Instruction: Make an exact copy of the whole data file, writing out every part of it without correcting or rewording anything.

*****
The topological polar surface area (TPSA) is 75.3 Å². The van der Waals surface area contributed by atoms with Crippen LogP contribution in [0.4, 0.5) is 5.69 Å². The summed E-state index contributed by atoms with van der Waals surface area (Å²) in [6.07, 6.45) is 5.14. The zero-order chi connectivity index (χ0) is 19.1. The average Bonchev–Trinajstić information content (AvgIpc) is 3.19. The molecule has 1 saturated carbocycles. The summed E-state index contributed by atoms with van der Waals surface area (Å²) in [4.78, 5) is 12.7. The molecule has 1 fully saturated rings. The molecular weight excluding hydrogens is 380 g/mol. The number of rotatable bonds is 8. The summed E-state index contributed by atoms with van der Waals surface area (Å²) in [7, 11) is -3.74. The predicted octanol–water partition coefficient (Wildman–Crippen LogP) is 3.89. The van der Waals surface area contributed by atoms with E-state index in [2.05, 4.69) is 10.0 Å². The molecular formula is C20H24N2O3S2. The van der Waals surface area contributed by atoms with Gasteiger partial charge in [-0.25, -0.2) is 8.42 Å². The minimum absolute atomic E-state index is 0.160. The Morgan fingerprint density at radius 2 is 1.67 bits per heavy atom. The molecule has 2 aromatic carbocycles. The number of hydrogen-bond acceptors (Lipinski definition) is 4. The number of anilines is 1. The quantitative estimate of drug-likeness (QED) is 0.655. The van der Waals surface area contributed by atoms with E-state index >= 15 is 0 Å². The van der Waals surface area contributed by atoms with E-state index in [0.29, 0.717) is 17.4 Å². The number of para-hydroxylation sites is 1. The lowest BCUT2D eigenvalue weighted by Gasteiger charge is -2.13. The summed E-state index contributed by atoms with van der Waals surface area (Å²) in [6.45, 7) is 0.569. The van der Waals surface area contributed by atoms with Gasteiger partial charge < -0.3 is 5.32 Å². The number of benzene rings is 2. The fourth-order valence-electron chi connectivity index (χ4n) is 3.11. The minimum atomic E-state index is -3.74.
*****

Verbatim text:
The topological polar surface area (TPSA) is 75.3 Å². The van der Waals surface area contributed by atoms with Crippen LogP contribution in [0.4, 0.5) is 5.69 Å². The summed E-state index contributed by atoms with van der Waals surface area (Å²) in [6.07, 6.45) is 5.14. The zero-order chi connectivity index (χ0) is 19.1. The average Bonchev–Trinajstić information content (AvgIpc) is 3.19. The molecule has 1 saturated carbocycles. The summed E-state index contributed by atoms with van der Waals surface area (Å²) in [4.78, 5) is 12.7. The molecule has 1 fully saturated rings. The molecular weight excluding hydrogens is 380 g/mol. The number of rotatable bonds is 8. The summed E-state index contributed by atoms with van der Waals surface area (Å²) in [7, 11) is -3.74. The predicted octanol–water partition coefficient (Wildman–Crippen LogP) is 3.89. The van der Waals surface area contributed by atoms with E-state index in [2.05, 4.69) is 10.0 Å². The molecular formula is C20H24N2O3S2. The van der Waals surface area contributed by atoms with Gasteiger partial charge in [-0.25, -0.2) is 8.42 Å². The minimum absolute atomic E-state index is 0.160. The Morgan fingerprint density at radius 2 is 1.67 bits per heavy atom. The molecule has 2 aromatic carbocycles. The number of hydrogen-bond acceptors (Lipinski definition) is 4. The number of anilines is 1. The quantitative estimate of drug-likeness (QED) is 0.655. The van der Waals surface area contributed by atoms with E-state index >= 15 is 0 Å². The van der Waals surface area contributed by atoms with E-state index in [0.29, 0.717) is 17.4 Å². The number of para-hydroxylation sites is 1. The lowest BCUT2D eigenvalue weighted by Gasteiger charge is -2.13. The summed E-state index contributed by atoms with van der Waals surface area (Å²) in [6.45, 7) is 0.569. The van der Waals surface area contributed by atoms with Gasteiger partial charge < -0.3 is 5.32 Å². The number of benzene rings is 2. The fourth-order valence-electron chi connectivity index (χ4n) is 3.11. The minimum atomic E-state index is -3.74.